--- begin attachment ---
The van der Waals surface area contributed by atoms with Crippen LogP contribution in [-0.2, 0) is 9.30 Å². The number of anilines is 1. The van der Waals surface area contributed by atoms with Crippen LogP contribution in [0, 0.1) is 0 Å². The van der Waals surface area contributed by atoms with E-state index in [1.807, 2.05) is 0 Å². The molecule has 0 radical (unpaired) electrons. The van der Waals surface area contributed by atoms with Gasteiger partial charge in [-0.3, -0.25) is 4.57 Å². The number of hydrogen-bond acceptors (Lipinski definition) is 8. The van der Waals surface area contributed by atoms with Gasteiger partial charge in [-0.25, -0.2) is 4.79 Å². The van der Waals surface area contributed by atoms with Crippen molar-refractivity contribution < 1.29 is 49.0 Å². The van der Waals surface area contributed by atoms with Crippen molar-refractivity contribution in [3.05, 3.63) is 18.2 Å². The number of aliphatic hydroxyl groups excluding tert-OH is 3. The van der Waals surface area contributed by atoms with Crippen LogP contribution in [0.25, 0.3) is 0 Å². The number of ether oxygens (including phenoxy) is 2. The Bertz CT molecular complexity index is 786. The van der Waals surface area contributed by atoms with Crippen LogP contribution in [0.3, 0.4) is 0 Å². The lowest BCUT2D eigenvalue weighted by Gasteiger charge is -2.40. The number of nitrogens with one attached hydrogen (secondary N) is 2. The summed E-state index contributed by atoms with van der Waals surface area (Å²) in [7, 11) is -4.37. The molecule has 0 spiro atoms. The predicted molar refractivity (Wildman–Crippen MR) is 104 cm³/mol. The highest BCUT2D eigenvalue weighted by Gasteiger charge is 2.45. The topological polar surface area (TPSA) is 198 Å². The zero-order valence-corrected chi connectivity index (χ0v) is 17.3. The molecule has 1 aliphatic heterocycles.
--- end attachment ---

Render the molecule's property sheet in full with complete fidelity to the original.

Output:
The van der Waals surface area contributed by atoms with Crippen LogP contribution in [-0.2, 0) is 9.30 Å². The number of anilines is 1. The van der Waals surface area contributed by atoms with Crippen LogP contribution in [0, 0.1) is 0 Å². The van der Waals surface area contributed by atoms with E-state index in [1.807, 2.05) is 0 Å². The molecule has 0 radical (unpaired) electrons. The van der Waals surface area contributed by atoms with Gasteiger partial charge in [-0.3, -0.25) is 4.57 Å². The number of hydrogen-bond acceptors (Lipinski definition) is 8. The van der Waals surface area contributed by atoms with Gasteiger partial charge in [-0.25, -0.2) is 4.79 Å². The van der Waals surface area contributed by atoms with Crippen molar-refractivity contribution < 1.29 is 49.0 Å². The van der Waals surface area contributed by atoms with Crippen molar-refractivity contribution in [3.05, 3.63) is 18.2 Å². The number of aliphatic hydroxyl groups excluding tert-OH is 3. The van der Waals surface area contributed by atoms with Crippen LogP contribution in [0.25, 0.3) is 0 Å². The number of ether oxygens (including phenoxy) is 2. The Bertz CT molecular complexity index is 786. The van der Waals surface area contributed by atoms with Crippen LogP contribution in [0.3, 0.4) is 0 Å². The lowest BCUT2D eigenvalue weighted by Gasteiger charge is -2.40. The number of nitrogens with one attached hydrogen (secondary N) is 2. The summed E-state index contributed by atoms with van der Waals surface area (Å²) in [7, 11) is -4.37. The molecule has 0 spiro atoms. The predicted molar refractivity (Wildman–Crippen MR) is 104 cm³/mol. The highest BCUT2D eigenvalue weighted by Gasteiger charge is 2.45. The topological polar surface area (TPSA) is 198 Å². The zero-order valence-corrected chi connectivity index (χ0v) is 17.3. The molecule has 1 aliphatic heterocycles.